African News

Spain To Extend Seasonal Migrant Workers Programme To Senegal

Spain is extending a so-called circular migration programme to its first sub-Saharan African country, bringing in at least 100 people from Senegal to work on its farms during the harvest season, a government source said.

The programme, due to start in April, aims to replicate the success of a 22-year-old circular migration scheme with Morocco in which around 15,000 seasonal workers are brought in to work each year in Spain’s agricultural sector for a limited time before returning home.

Spain uses circular migration programmes to curb illegal migration while plugging labour shortages in its key agriculture sector, another government source said.

The spotlight was thrown on the risks taken by illegal migrants to Europe with the death of at least 65 people off Italy´s coast on Sunday.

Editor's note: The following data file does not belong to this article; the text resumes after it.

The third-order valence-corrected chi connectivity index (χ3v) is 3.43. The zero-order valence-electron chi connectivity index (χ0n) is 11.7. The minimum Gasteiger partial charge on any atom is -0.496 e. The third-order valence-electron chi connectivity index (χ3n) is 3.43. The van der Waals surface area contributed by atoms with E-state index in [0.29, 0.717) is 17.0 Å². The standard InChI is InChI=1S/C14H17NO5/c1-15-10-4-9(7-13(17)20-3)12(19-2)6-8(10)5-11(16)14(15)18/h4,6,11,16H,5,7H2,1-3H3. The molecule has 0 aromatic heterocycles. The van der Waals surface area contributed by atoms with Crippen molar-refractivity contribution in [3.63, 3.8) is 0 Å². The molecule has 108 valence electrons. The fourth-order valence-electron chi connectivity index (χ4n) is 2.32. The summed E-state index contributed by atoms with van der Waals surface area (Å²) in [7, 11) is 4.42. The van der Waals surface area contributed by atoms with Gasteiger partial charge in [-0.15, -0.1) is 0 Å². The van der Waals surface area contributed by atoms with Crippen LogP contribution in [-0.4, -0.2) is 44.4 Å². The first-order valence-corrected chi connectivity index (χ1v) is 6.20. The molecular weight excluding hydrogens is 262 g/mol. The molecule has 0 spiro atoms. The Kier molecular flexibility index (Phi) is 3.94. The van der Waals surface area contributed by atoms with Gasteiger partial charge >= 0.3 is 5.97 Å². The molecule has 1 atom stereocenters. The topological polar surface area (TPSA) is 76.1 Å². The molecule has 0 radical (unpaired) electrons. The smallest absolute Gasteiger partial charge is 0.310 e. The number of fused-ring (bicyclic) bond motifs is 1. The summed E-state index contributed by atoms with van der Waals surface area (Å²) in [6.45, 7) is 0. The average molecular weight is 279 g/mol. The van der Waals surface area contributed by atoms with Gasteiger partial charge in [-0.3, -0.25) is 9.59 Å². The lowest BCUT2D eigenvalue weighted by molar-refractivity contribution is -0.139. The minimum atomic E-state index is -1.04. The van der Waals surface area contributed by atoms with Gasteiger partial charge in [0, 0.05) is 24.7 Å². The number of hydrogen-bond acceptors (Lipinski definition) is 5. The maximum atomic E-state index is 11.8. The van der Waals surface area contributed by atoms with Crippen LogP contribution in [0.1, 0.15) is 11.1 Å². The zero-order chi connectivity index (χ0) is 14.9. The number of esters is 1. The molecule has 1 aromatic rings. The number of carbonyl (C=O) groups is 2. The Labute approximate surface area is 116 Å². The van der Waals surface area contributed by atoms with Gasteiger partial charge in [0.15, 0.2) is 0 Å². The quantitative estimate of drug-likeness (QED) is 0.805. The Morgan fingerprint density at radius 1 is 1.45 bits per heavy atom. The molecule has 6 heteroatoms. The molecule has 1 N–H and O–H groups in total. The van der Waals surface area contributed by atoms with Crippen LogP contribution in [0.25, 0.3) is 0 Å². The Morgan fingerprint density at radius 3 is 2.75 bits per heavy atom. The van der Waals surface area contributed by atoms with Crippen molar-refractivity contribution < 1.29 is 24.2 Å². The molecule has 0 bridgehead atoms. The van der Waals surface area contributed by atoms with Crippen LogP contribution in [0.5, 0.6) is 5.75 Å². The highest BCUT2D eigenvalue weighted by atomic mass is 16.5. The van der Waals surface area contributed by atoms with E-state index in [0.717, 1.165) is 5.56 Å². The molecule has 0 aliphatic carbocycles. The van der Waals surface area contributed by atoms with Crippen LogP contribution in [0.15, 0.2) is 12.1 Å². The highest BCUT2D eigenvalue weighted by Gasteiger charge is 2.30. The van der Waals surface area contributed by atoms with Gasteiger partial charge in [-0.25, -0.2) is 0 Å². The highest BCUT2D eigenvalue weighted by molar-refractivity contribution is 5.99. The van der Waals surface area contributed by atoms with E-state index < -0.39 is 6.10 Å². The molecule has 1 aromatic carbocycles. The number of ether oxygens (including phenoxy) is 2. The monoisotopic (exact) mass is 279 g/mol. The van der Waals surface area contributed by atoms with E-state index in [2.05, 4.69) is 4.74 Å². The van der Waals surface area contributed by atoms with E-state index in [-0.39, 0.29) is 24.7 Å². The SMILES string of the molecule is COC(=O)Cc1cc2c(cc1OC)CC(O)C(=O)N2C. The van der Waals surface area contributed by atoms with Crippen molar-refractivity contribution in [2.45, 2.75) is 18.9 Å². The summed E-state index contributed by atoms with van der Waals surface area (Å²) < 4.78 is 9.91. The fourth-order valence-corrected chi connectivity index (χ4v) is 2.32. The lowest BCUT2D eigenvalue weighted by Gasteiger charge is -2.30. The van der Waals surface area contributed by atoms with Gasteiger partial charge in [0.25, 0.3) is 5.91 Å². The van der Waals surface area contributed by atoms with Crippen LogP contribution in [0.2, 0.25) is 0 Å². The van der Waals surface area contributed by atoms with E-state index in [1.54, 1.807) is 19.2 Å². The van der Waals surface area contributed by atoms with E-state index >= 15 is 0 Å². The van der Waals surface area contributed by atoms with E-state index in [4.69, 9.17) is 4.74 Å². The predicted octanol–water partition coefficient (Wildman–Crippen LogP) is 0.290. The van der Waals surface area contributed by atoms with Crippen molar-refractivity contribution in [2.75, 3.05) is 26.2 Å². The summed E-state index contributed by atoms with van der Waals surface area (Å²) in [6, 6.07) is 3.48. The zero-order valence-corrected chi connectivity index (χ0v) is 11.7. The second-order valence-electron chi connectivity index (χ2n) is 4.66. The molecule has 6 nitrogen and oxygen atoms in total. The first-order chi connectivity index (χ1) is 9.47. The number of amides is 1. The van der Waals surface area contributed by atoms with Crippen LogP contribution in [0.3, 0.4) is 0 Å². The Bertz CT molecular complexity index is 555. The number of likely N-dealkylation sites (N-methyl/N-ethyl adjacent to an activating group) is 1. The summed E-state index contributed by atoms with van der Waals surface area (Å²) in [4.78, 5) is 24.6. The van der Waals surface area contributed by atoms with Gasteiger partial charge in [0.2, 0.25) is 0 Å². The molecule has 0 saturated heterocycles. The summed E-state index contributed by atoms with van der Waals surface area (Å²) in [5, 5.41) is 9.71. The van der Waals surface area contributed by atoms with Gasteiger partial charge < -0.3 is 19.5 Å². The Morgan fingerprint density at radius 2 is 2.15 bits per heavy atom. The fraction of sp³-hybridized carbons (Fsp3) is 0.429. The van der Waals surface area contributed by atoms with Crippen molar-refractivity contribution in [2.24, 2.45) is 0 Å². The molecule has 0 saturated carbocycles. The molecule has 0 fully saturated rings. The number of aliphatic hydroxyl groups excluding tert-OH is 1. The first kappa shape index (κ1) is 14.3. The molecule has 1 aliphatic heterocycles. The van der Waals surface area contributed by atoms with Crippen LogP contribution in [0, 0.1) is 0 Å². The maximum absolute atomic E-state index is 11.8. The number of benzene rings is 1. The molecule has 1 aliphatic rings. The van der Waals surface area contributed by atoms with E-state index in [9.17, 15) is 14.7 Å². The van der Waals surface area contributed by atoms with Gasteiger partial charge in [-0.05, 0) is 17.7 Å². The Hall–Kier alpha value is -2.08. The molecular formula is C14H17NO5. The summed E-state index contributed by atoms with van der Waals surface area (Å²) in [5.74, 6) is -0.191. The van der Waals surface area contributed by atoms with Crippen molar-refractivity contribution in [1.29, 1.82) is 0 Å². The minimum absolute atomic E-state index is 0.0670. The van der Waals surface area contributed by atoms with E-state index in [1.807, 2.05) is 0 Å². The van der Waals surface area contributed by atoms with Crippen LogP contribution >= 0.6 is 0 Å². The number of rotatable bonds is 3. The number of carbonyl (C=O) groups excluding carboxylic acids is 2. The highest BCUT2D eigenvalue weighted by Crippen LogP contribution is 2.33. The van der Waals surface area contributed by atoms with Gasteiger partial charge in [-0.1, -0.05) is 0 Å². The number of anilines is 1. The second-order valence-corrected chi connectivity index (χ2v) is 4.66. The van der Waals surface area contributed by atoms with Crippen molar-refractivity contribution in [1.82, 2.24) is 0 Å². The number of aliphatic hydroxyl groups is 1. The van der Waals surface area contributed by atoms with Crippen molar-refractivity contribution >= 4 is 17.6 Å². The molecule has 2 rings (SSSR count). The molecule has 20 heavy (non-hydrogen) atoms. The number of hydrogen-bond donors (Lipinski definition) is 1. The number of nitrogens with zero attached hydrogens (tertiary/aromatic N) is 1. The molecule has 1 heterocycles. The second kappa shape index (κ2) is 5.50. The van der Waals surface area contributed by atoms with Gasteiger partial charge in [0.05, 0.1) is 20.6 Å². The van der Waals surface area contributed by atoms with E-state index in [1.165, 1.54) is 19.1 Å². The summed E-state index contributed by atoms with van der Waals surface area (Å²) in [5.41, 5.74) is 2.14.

The Senegal plan follows on the heels of a pilot programme with Honduras which brought in 250 workers in 2022. This year, up to 415 Honduran workers and 102 from Ecuador have come to pick berries, staying for an average of five months.

Spain has been grappling with illegal migration from Senegal for decades. In 2006, the arrival of more than 30,000 Senegalese migrants to the Canary Islands was resolved with an agreement for increased vigilance by EU border police of boats leaving Dakar in exchange for aid and a commitment to take in legal workers.

The programme has had its teething problems. A pilot scheme in 2019 failed after only 18 out of 47 Senegalese workers returned home.

The success of the Moroccan programme was partly due to the selection of women with children as the main participants, providing an incentive for them to return home, said Carmen González Enríquez, senior analyst at the think tank Elcano Royal Institute.

Spain’s Migration Ministry has not given details to Reuters on how it has tweaked the selection criteria to make it work this time, and has said that the selection of personnel is up to the Senegalese authorities.

In 2022, all the 17 Senegalese participating in a pilot programme did return home.


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